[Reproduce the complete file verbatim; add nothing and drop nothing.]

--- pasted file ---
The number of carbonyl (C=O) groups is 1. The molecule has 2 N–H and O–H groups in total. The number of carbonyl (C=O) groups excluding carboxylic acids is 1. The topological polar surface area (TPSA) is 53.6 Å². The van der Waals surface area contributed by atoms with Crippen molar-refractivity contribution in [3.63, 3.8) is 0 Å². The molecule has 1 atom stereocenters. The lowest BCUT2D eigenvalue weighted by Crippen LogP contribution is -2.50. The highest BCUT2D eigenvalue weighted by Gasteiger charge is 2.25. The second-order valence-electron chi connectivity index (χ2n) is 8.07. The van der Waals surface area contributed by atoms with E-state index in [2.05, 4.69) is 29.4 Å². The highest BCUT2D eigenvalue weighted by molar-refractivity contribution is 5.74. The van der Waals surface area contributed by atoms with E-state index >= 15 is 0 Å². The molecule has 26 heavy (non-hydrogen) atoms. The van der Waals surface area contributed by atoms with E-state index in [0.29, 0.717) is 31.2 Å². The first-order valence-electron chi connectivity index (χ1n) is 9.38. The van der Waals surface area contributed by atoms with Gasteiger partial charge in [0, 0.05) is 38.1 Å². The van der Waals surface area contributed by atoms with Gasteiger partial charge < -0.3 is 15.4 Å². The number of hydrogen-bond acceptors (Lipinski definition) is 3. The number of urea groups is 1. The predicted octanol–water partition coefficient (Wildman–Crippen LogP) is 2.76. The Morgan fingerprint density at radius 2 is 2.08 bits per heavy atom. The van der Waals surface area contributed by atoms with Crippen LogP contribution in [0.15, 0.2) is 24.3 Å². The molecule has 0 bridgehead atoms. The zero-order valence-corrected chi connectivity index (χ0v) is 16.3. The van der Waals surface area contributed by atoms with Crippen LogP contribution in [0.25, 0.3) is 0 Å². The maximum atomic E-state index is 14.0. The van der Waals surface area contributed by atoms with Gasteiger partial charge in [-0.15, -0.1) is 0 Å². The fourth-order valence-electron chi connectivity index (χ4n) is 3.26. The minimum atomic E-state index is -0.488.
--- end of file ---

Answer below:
The number of carbonyl (C=O) groups is 1. The molecule has 2 N–H and O–H groups in total. The number of carbonyl (C=O) groups excluding carboxylic acids is 1. The topological polar surface area (TPSA) is 53.6 Å². The van der Waals surface area contributed by atoms with Crippen molar-refractivity contribution in [3.63, 3.8) is 0 Å². The molecule has 1 atom stereocenters. The lowest BCUT2D eigenvalue weighted by Crippen LogP contribution is -2.50. The highest BCUT2D eigenvalue weighted by Gasteiger charge is 2.25. The second-order valence-electron chi connectivity index (χ2n) is 8.07. The van der Waals surface area contributed by atoms with E-state index in [2.05, 4.69) is 29.4 Å². The highest BCUT2D eigenvalue weighted by molar-refractivity contribution is 5.74. The van der Waals surface area contributed by atoms with E-state index >= 15 is 0 Å². The molecule has 26 heavy (non-hydrogen) atoms. The van der Waals surface area contributed by atoms with E-state index in [0.29, 0.717) is 31.2 Å². The first-order valence-electron chi connectivity index (χ1n) is 9.38. The van der Waals surface area contributed by atoms with Gasteiger partial charge in [0, 0.05) is 38.1 Å². The van der Waals surface area contributed by atoms with Gasteiger partial charge < -0.3 is 15.4 Å². The number of hydrogen-bond acceptors (Lipinski definition) is 3. The number of urea groups is 1. The predicted octanol–water partition coefficient (Wildman–Crippen LogP) is 2.76. The Morgan fingerprint density at radius 2 is 2.08 bits per heavy atom. The van der Waals surface area contributed by atoms with Crippen LogP contribution in [0.15, 0.2) is 24.3 Å². The molecule has 0 bridgehead atoms. The zero-order valence-corrected chi connectivity index (χ0v) is 16.3. The van der Waals surface area contributed by atoms with Crippen LogP contribution in [0.25, 0.3) is 0 Å². The maximum atomic E-state index is 14.0. The van der Waals surface area contributed by atoms with Gasteiger partial charge in [-0.15, -0.1) is 0 Å². The fourth-order valence-electron chi connectivity index (χ4n) is 3.26. The minimum atomic E-state index is -0.488.